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Wednesday, September 28, 2022
Letter: Not optimistic long-term care homes will improve

Dear editor:

More than 80 per cent of COVID-19 deaths have occurred in seniors long-term care homes.

The outbreak, as quoted by 86-year-old Marie D'Rozario, a Toronto-area resident, “has cast older people as dispensable.” A further article, reported in the U.K.'s Daily Telegraph, touted the virus as a way to cull the elderly population.

There will be nothing more frightening than the death statistics and  images seared into the minds of seniors as they perhaps contemplate spending their twilight years in one of these homes, which clearly are more akin to “warehouses for the dying.”

Prime Minister Justin Trudeau, in his response to this systemic problem, was to call for a special commission, especially for-profit ownership ones. (There are exceptions and excellent long-term homes).

At the same time during his Monday, June 1, news conference, NDP leader Jagmeet Singh was reporting that Trudeau was meeting with a lobbying group from the long-term care home owners.

Additionally, he said, those owners paid out hundreds of millions in executive bonuses and shareholder dividends. Any wonder there is no money for supplies and adequate staffing etc. These same actors will no doubt be looking for and receiving millions of taxpayers' dollars in government handouts.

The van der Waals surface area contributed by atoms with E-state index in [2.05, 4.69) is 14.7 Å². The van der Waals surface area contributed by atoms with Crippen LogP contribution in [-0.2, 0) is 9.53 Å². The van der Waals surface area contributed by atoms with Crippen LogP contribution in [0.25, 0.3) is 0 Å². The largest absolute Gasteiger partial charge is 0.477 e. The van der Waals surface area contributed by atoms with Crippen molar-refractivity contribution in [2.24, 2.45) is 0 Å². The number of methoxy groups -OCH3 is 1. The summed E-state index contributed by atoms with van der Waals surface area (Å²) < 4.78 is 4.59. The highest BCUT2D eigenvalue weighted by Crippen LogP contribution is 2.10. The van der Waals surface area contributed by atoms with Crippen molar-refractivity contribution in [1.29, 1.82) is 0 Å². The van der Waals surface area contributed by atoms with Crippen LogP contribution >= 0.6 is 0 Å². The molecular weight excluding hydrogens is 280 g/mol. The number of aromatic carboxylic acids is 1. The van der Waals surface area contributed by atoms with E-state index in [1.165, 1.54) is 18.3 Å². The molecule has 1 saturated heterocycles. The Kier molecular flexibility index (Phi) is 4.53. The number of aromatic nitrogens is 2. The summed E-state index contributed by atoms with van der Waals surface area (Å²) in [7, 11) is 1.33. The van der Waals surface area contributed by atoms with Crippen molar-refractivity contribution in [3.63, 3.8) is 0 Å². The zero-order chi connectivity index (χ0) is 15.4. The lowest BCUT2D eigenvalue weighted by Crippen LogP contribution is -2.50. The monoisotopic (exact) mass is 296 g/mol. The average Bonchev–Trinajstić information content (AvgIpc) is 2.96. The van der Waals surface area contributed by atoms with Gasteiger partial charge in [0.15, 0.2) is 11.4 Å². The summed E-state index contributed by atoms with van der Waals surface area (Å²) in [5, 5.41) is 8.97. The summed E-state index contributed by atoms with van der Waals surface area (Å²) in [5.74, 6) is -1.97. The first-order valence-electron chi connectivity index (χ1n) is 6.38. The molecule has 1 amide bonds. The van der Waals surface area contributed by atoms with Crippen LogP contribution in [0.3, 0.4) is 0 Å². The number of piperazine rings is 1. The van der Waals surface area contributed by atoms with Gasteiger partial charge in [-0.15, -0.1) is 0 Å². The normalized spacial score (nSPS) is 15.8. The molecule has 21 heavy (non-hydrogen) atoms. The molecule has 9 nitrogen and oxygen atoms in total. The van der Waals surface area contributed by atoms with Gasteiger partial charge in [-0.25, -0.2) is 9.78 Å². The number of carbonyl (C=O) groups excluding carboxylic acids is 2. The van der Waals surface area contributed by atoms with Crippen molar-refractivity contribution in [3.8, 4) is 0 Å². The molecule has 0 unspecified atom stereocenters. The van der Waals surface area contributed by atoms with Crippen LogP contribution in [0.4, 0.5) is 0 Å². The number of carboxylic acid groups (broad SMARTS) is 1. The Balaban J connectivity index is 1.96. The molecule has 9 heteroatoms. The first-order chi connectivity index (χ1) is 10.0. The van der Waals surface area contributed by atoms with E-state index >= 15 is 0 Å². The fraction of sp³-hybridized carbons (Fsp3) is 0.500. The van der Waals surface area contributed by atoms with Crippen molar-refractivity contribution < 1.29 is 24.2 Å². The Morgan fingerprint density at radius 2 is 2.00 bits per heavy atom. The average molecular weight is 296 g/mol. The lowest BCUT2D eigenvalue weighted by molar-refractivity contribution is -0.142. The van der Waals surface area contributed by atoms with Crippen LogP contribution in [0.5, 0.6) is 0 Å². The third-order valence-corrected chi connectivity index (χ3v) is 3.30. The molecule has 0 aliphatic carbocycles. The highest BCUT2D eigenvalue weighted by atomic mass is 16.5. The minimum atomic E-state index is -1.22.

We have seen this rodeo hundreds of times before: Set up a commission, form a committee or several to study the commission report.

All political BS or double speak. It makes them feel important chairing another useless commission or committee. Same old, same old end result – no action, political waffle.

In short order this issue will fade to page 6 in our  news reports, much like the unresolved problems with our Indigenous population living in abject poverty, usually with no clean drinking water.

How often over the decades have we seen this movie?

Some things never get resolved. The black discrimination and guns in the United States, which is part of their DNA, the Arab-Israel conflict, the Protestant-Catholic issue in Northern Ireland, all passed down through generations.

It lies dormant for a period of time and invariably raises its ugly head again.

Sadly my wife, who is retired from the medical profession, and I, have witnessed the long-term care home debacle ever since emigrating to Canada more than 50 years ago. 

As I said, some things never change and often get worse. I am not optimistic this time will be different.

Samuel Young